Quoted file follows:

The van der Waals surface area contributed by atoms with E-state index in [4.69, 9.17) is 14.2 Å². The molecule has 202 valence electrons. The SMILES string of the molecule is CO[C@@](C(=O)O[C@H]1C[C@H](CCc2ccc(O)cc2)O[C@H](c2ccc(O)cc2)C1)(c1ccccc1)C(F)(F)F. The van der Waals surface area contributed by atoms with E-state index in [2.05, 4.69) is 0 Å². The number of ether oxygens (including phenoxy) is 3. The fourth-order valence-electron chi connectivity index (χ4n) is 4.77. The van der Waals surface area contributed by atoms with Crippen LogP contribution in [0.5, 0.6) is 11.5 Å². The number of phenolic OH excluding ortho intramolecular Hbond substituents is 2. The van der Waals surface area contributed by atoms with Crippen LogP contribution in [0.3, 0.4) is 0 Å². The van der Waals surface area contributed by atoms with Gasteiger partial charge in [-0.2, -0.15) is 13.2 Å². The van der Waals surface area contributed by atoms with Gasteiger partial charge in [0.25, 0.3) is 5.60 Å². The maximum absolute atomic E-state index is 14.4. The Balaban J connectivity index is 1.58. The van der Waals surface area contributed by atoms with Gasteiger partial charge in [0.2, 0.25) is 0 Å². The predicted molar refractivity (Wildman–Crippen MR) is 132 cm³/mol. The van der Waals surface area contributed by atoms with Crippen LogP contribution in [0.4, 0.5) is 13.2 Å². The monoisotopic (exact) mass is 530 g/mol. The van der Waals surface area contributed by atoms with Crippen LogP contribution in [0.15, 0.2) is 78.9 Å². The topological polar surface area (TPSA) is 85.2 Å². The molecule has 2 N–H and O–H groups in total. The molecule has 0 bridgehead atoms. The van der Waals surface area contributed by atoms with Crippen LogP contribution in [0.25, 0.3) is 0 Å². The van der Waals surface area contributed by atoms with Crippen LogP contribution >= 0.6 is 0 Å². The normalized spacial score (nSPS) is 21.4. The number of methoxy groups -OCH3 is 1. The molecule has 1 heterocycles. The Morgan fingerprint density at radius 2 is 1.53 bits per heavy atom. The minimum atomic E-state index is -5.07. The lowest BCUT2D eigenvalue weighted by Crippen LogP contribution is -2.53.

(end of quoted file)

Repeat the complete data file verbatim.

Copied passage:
The van der Waals surface area contributed by atoms with E-state index in [4.69, 9.17) is 14.2 Å². The molecule has 202 valence electrons. The SMILES string of the molecule is CO[C@@](C(=O)O[C@H]1C[C@H](CCc2ccc(O)cc2)O[C@H](c2ccc(O)cc2)C1)(c1ccccc1)C(F)(F)F. The van der Waals surface area contributed by atoms with E-state index in [2.05, 4.69) is 0 Å². The number of ether oxygens (including phenoxy) is 3. The fourth-order valence-electron chi connectivity index (χ4n) is 4.77. The van der Waals surface area contributed by atoms with Crippen LogP contribution in [0.5, 0.6) is 11.5 Å². The number of phenolic OH excluding ortho intramolecular Hbond substituents is 2. The van der Waals surface area contributed by atoms with Crippen LogP contribution in [0.3, 0.4) is 0 Å². The van der Waals surface area contributed by atoms with Gasteiger partial charge in [-0.2, -0.15) is 13.2 Å². The van der Waals surface area contributed by atoms with Gasteiger partial charge in [0.25, 0.3) is 5.60 Å². The maximum absolute atomic E-state index is 14.4. The Balaban J connectivity index is 1.58. The van der Waals surface area contributed by atoms with Gasteiger partial charge in [0.2, 0.25) is 0 Å². The predicted molar refractivity (Wildman–Crippen MR) is 132 cm³/mol. The van der Waals surface area contributed by atoms with Crippen LogP contribution in [0.4, 0.5) is 13.2 Å². The monoisotopic (exact) mass is 530 g/mol. The van der Waals surface area contributed by atoms with Crippen LogP contribution in [0.15, 0.2) is 78.9 Å². The topological polar surface area (TPSA) is 85.2 Å². The molecule has 2 N–H and O–H groups in total. The molecule has 0 bridgehead atoms. The van der Waals surface area contributed by atoms with Crippen LogP contribution in [0.25, 0.3) is 0 Å². The van der Waals surface area contributed by atoms with Crippen LogP contribution >= 0.6 is 0 Å². The normalized spacial score (nSPS) is 21.4. The number of methoxy groups -OCH3 is 1. The molecule has 1 heterocycles. The Morgan fingerprint density at radius 2 is 1.53 bits per heavy atom. The minimum atomic E-state index is -5.07. The lowest BCUT2D eigenvalue weighted by Crippen LogP contribution is -2.53.